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The insular cortex is an area of the human brain that plays a large role in cognition and consciousness. Though part of the cerebral cortex, its location within the cortex's folds makes it hidden from the outside. It processes information about one's physiology and can even affect some physiological functions. For example, it pairs appropriate emotions with outside events. Medical research has linked the cortex with cravings associated with psychological addiction.
Part of the cerebral cortex, the insular cortex is the folded layers of gray matter that cover most of the brain. Its exact location is the deep groove that separates the frontal and temporal lobes. It is adjacent to the thalamus, a structure of the brain that receives all sensory input data expect one's sense of smell. This proximity is important due to how the insular cortex processes information related to sensation.
Once the thalamus receives sensory information, the insular cortex processes the data into a perceived sensation. One's idea of physical self-awareness comes largely from this process. A benefit of this system is one's ability to judge different levels of pain. This ability goes further than direct sensations. Research subjects asked to view images of other humans in pain experienced similar neural impulses in the insular cortex as if they were the ones in pain; some researchers have interpreted this physiological response as the cause of human empathy.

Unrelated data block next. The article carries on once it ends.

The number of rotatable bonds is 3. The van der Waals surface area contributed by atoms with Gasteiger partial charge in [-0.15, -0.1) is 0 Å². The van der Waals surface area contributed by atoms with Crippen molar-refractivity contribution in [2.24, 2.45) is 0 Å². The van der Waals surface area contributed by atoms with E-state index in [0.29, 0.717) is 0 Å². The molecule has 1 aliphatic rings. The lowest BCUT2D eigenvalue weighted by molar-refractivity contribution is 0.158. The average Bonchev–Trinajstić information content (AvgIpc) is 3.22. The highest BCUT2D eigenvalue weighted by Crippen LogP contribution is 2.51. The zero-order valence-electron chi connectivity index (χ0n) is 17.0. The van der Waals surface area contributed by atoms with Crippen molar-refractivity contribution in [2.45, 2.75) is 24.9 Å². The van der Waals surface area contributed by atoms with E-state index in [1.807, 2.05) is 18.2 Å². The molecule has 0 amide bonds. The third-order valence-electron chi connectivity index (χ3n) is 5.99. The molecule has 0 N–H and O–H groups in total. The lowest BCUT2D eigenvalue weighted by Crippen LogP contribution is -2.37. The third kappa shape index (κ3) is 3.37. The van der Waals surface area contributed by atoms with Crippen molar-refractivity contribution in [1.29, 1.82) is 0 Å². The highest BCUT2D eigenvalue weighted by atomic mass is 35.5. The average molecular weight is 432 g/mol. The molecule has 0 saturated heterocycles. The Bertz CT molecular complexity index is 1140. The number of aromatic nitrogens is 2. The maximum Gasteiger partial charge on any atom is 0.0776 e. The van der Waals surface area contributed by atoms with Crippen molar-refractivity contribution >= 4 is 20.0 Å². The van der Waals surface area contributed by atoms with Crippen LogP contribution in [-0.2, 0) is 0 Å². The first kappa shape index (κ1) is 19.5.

Besides empathy, the connection between the insular cortex and human emotion is better understood. In many cases, it is the cortex's responsibility to pair an appropriate emotion with a sensory stimulus. This pairing creates conscious feelings. With the advent of spoken language roughly 100,000 years ago, human beings have had the ability to categorize and define these feelings, leading to further self-awareness.
The insular cortex also controls some motor functions such as hand-eye coordination, swallowing and certain parts of speaking. One is not conscious of its role in raising heart rate and blood pressure during exercise. As of 2011, medical research is investigating how the cortex regulates the immune system and other autonomic bodily functions.
One of the possible negative aspects of the insular cortex is its role in addiction. For example, if one is attempting to quit smoking, environmental cues such as seeing others smoke act as a trigger in the cortex. One's desire to smoke rises because the cortex expects smoking to follow certain sensory stimulation. This trigger applies to any number of drugs and can make abstaining extremely difficult.
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